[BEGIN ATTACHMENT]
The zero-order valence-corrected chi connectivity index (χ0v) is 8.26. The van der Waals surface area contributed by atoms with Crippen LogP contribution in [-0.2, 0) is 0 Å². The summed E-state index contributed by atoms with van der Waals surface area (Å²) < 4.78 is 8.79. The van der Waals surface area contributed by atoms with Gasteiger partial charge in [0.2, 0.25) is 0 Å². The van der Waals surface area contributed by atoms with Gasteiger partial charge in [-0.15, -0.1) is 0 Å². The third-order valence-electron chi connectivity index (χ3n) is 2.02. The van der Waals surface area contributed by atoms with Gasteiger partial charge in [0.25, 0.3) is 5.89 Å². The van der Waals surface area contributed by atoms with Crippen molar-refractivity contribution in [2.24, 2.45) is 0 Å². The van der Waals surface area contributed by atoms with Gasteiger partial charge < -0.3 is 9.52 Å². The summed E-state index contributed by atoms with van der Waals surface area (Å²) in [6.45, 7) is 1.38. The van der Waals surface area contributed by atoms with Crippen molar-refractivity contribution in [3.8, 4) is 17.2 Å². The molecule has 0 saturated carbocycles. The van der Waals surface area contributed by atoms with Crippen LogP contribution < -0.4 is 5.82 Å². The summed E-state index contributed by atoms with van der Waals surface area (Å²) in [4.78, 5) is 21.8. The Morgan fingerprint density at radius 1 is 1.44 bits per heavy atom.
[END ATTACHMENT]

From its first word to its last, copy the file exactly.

The zero-order valence-corrected chi connectivity index (χ0v) is 8.26. The van der Waals surface area contributed by atoms with Crippen LogP contribution in [-0.2, 0) is 0 Å². The summed E-state index contributed by atoms with van der Waals surface area (Å²) < 4.78 is 8.79. The van der Waals surface area contributed by atoms with Gasteiger partial charge in [0.2, 0.25) is 0 Å². The van der Waals surface area contributed by atoms with Gasteiger partial charge in [-0.15, -0.1) is 0 Å². The third-order valence-electron chi connectivity index (χ3n) is 2.02. The van der Waals surface area contributed by atoms with Gasteiger partial charge in [0.25, 0.3) is 5.89 Å². The van der Waals surface area contributed by atoms with Crippen molar-refractivity contribution in [2.24, 2.45) is 0 Å². The van der Waals surface area contributed by atoms with Gasteiger partial charge < -0.3 is 9.52 Å². The summed E-state index contributed by atoms with van der Waals surface area (Å²) in [6.45, 7) is 1.38. The van der Waals surface area contributed by atoms with Crippen molar-refractivity contribution in [3.8, 4) is 17.2 Å². The molecule has 0 saturated carbocycles. The van der Waals surface area contributed by atoms with Crippen LogP contribution < -0.4 is 5.82 Å². The summed E-state index contributed by atoms with van der Waals surface area (Å²) in [4.78, 5) is 21.8. The Morgan fingerprint density at radius 1 is 1.44 bits per heavy atom.